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- Energy001 Anaerobic Digester Feasibility Study - Submitted
Energy001 Anaerobic Digester Feasibility Study - Submitted
Posted by Meredith Moore on April 7, 2020
The Energy SWATeam made the following recommendation on 4/3/2020:
The College of ACES should conduct a Feasibility Study to construct and operate an anaerobic digester on the University of Illinois at Urbana-Champaign campus. The College of ACES should then proceed in accordance with the results of the Feasibility Study.
Recruit qualified faculty and staff and/or hire a contracting engineering firm to undertake this study and use the 2014 “South Farms Anaerobic Digester Feasibility Study” and David Rivera-Kohr’s “Anaerobic Digester at the U of I” presentation as references. This new feasibility study should help the University:
- identify the optimal location for the digester considering transportation of feedstocks (e.g. COW pipeline from 2014 study), proximity to the natural gas (NG) pipeline and campus fleet, and the College of ACES’ plans for future construction (e.g. new Dairy Farm);
- determine feedstock options (i.e. food waste from dining halls, campus buildings, restaurants and industrial partners, agricultural waste, animal manure and carcasses) and quantities from both on-campus and off-campus sources and projected monthly and annual outputs of biogas (cubic feet) and solid/liquid digestate (tons). This should include a breakdown of chemical constituents in biogas and digestates with specific focus on the monthly and annual outputs of valuable molecules (e.g. methane, nitrates, phosphates, potash);
- evaluate optimal biogas and digestate end uses for reducing greenhouse gas emissions and for best return on investment with particular focus on Compressed Natural Gas (CNG) production for the campus vehicle fleet or MTD buses, Renewable Natural Gas (RNG) injection into the NG pipeline, biogas Combined Heat & Power (CHP) to meet parasitic energy load of digester and associated machinery, and applying digestates to agricultural fields as fertilizer. Include a recommended course of action for meeting the University’s sustainability goals;
- determine the optimal location for a CNG facility if the recommended option for biogas use is found to be RNG pipeline injection or CNG considering the most feasible CNG use scenarios (campus fleet trucks, cars, or MTD buses);
- determine prospective economics for implementation scenarios including life cycle costs of construction, equipment, transportation, etc., prospective savings from reduced expenditure (e.g. natural gas, vehicle fuel, fertilizer, waste transportation and disposal) and projected profits from energy credits (RECs, RINs, LCFSs), sale of digestion and upgradation byproducts, charges for facility use, acceptance of outside waste, etc.;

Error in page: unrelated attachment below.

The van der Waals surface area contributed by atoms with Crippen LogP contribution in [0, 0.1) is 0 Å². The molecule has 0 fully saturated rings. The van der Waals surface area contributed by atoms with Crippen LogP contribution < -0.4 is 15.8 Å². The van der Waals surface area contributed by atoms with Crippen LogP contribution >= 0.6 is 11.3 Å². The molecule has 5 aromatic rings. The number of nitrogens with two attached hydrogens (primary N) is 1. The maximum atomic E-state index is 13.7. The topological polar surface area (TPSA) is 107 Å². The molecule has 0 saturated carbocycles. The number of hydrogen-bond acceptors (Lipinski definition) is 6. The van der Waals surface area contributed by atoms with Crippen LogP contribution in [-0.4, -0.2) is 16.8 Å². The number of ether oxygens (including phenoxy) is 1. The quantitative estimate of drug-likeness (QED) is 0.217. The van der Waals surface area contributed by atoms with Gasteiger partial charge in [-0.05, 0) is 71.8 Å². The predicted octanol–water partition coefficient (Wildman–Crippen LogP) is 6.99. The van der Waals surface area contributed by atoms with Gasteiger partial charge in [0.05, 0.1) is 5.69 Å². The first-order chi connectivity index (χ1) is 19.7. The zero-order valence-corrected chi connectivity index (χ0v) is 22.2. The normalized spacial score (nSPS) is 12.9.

- evaluate mechanisms for integrating the recovered energy into campus’ energy generation and distribution system, e.g. determine the feasibility, economics and emissions associated with RNG pipeline injection, converting 8-12 campus fleet vehicles to CNG annually, using an Internal Combustion Engine to meet electricity needs of the host facility and dumping excess electricity onto the local grid, using biogas CHP with renewable energy technologies (e.g. solar, Deep Direct Use geothermal) to meet parasitic energy loads;
- determine potential sources of funding and evaluate the feasibility of owning and operating the system considering different partnership scenarios including the University alone and partnerships with private entities (e.g. GESS International, Inc., American Biogas Council, CR&R Environmental Services, EESI) or surrounding cities or counties—include other parties’ willingness to participate;
- compile a list of environmental, economic and other benefits associated with anaerobic digestion and utilization of biogas and digestate byproducts including those mentioned in the references. Include whether global water consumption will be reduced if digestate is used for fertilizer as opposed to generating an equal amount of traditional fertilizer and estimate time for return on investment given different biogas use scenarios;
- address and/or update the “recommended next steps” from 2014 feasibility study;
- investigate reasons why the previous feasibility study did not lead to digester construction and, if not already addressed by the previous criteria, collect information or take necessary steps to address those concerns.
This study should be completed by FY22 (June 30, 2022).
Attached is the SWATeam recommendation Energy001 Anaerobic Digester Feasibility Study with comments from the Energy SWATeam.